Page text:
Theatre in Wales

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National Youth Theatre of Wales- Botticelli's Bonfire , Aberystwyth Arts Centre , September 3, 2005
Imagine a visitor from a far away place to our newly developed Cardiff Bay. They, as I did two days ago, may visit the Millennium Centre struck by the impressive bulk of it – a metaphor for an impressive culture. They go inside to look for evidence of what it does; what it’s there for and one of the first things they may find is a small display telling the story of Cardiff and detailing the city’s culture and creativity (and by extension an indication of a nation-wide creativity) and, as I was, may be perplexed by the video of Charlotte Church and the pair of Shirley Bassey’s shoes in a small glass case as a summary of that creativity. You may expect them to think that this is a sad little culture of no serious distinguishing importance, scraping the barrel in this way for a residue of achievement.
As I moved through the cavernous foyer where a lone, young woman sat behind the longest ticket counter in the Western World, dispensing nothing save a wan smile, and out onto the empty piazza – a place of celebration yearning for something to celebrate – I imagined my visitor wondering with some anguish: if this here is the full expression of creativity in this culture, how could a nation of the advanced, rich First World be so empty – what tragedy befell it?
What’s happening is the masters of our culture ignoring that which isn’t couched in a cheap celebrity. One may also reflect on the self-interest of that buffoon Bogdanov who’d love to get his hands on a National Theatre for Wales declaring, in effect, that Shakespeare is the greatest living writer; fearful, as he is, of those writers of Wales actually writing today. People like Greg Cullen whose Botticelli’s Bonfire I saw yesterday in an extraordinary production by the National Youth Theatre of Wales which was, for me, yesterday, representative of that sidelined creativity.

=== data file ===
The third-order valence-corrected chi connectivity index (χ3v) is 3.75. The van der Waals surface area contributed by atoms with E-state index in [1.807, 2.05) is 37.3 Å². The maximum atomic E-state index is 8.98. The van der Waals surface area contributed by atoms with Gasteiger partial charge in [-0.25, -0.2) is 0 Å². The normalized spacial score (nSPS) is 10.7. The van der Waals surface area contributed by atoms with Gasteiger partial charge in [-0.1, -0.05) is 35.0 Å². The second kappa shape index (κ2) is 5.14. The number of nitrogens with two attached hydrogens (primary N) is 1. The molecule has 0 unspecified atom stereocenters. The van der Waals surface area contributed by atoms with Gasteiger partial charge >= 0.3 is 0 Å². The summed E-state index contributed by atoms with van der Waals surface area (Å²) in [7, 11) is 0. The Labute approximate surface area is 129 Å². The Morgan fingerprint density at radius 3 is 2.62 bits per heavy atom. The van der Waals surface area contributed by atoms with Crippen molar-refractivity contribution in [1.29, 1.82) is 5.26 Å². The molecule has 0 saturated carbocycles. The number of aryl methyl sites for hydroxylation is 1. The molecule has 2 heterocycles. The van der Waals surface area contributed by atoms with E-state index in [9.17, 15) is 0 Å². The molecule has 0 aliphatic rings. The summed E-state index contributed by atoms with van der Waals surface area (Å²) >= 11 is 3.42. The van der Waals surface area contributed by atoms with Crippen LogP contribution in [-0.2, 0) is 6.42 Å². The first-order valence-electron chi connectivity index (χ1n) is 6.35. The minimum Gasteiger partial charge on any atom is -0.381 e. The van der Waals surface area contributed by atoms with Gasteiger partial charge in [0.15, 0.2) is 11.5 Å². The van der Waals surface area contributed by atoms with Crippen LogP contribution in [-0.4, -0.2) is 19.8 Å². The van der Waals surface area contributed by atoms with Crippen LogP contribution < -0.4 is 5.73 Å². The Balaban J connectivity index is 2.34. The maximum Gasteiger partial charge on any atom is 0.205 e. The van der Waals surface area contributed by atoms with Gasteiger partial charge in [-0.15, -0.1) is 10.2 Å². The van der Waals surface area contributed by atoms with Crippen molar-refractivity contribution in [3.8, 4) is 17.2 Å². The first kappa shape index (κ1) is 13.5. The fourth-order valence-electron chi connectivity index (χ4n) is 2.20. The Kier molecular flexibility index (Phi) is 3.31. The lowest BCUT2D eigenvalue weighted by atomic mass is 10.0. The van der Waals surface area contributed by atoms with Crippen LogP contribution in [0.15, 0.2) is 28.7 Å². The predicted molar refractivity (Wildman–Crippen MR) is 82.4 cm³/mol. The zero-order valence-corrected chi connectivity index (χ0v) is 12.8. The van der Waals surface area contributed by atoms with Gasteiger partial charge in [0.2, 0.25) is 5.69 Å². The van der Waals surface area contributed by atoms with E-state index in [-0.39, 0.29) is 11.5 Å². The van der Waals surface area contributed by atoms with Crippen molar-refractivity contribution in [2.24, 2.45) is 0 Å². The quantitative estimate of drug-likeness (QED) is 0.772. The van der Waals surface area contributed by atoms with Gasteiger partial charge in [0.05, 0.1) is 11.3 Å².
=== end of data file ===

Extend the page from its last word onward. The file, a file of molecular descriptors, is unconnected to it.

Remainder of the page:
Thrilling arguments about the tensions between creativity and the fascism of fundamentalist religion; democracy and sovereignty – so apposite today with the rise of fundamentalist Christianity in the governments of the US/UK axis - infect this script with a feverish underpinning of the action. It has a finely structured narrative with ideas that resonate beyond the moment. Cullen is a classy intelligent writer who challenges his young cast, a challenge they, using a reciprocal intelligence, meet.
This is a production that owes so much to the text and the actors response to it though it has to be said that Debbie Seymour’s direction produces moments of breathtaking beauty with magnificent tableaux and a choreography of sound and movement worthy of the most professional ensembles. In the end, what you feel is that the example set by this cast with its dynamism and commitment is what we should be celebrating in piazzas throughout Wales and not the manifestations of those jaded old men from England who have come here because their National theatre and their Shakespeare company no longer wanted them.
It would be invidious to single out any actors for particular praise and there are too many to list. It’s enough I think to say that they are all utterly convincing.
The play is set in the Renaissance and the conflict, in the end is between the Dark Ages and the Enlightenment and it made me think, wildly, perhaps in its strongest resonance that we are dominated by popes who would condemn our serious creative endeavours to lightlessness. There is a real struggle and responsibility for the writers (along with currently the best theatre in Wales – the new writing companies of the TIE movement) to find a way out of that dark and into the light otherwise the true metaphor for our culture and creativity will be that forever empty piazza.

Reviewed by: Dic Edwards

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